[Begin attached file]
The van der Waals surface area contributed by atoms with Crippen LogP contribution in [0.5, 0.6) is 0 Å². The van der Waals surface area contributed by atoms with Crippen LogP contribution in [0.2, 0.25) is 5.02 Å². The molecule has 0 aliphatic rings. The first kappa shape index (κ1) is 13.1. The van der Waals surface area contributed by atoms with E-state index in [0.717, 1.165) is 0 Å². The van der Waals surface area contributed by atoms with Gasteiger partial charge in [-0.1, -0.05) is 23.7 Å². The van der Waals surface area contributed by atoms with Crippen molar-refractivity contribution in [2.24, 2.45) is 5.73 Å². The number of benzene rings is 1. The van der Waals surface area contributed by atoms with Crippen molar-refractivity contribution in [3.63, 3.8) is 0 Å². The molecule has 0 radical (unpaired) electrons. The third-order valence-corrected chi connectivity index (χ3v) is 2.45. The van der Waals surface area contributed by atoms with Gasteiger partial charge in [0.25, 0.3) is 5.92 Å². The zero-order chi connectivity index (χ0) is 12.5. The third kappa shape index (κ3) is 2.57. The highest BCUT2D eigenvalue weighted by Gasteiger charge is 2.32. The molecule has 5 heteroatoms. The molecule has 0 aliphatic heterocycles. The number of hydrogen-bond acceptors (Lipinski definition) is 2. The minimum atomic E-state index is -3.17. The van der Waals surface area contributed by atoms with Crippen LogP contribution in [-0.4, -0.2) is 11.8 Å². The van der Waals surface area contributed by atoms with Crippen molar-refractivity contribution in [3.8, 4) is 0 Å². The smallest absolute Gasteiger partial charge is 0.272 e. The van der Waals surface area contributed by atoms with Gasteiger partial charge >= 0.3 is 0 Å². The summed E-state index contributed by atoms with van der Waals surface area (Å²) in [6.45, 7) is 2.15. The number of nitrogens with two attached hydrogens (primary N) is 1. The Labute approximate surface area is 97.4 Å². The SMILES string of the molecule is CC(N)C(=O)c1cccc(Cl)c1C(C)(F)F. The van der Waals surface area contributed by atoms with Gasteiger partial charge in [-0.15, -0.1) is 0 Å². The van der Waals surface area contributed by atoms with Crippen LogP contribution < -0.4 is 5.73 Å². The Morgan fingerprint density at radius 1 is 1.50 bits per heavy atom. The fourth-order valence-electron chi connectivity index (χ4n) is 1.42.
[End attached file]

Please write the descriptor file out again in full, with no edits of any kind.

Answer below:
The van der Waals surface area contributed by atoms with Crippen LogP contribution in [0.5, 0.6) is 0 Å². The van der Waals surface area contributed by atoms with Crippen LogP contribution in [0.2, 0.25) is 5.02 Å². The molecule has 0 aliphatic rings. The first kappa shape index (κ1) is 13.1. The van der Waals surface area contributed by atoms with E-state index in [0.717, 1.165) is 0 Å². The van der Waals surface area contributed by atoms with Gasteiger partial charge in [-0.1, -0.05) is 23.7 Å². The van der Waals surface area contributed by atoms with Crippen molar-refractivity contribution in [2.24, 2.45) is 5.73 Å². The number of benzene rings is 1. The van der Waals surface area contributed by atoms with Crippen molar-refractivity contribution in [3.63, 3.8) is 0 Å². The molecule has 0 radical (unpaired) electrons. The third-order valence-corrected chi connectivity index (χ3v) is 2.45. The van der Waals surface area contributed by atoms with Gasteiger partial charge in [0.25, 0.3) is 5.92 Å². The zero-order chi connectivity index (χ0) is 12.5. The third kappa shape index (κ3) is 2.57. The highest BCUT2D eigenvalue weighted by Gasteiger charge is 2.32. The molecule has 5 heteroatoms. The molecule has 0 aliphatic heterocycles. The number of hydrogen-bond acceptors (Lipinski definition) is 2. The minimum atomic E-state index is -3.17. The van der Waals surface area contributed by atoms with Crippen LogP contribution in [-0.4, -0.2) is 11.8 Å². The van der Waals surface area contributed by atoms with Crippen molar-refractivity contribution in [3.8, 4) is 0 Å². The smallest absolute Gasteiger partial charge is 0.272 e. The van der Waals surface area contributed by atoms with Gasteiger partial charge >= 0.3 is 0 Å². The summed E-state index contributed by atoms with van der Waals surface area (Å²) in [6.45, 7) is 2.15. The number of nitrogens with two attached hydrogens (primary N) is 1. The Labute approximate surface area is 97.4 Å². The SMILES string of the molecule is CC(N)C(=O)c1cccc(Cl)c1C(C)(F)F. The van der Waals surface area contributed by atoms with Gasteiger partial charge in [-0.15, -0.1) is 0 Å². The van der Waals surface area contributed by atoms with Crippen LogP contribution < -0.4 is 5.73 Å². The Morgan fingerprint density at radius 1 is 1.50 bits per heavy atom. The fourth-order valence-electron chi connectivity index (χ4n) is 1.42.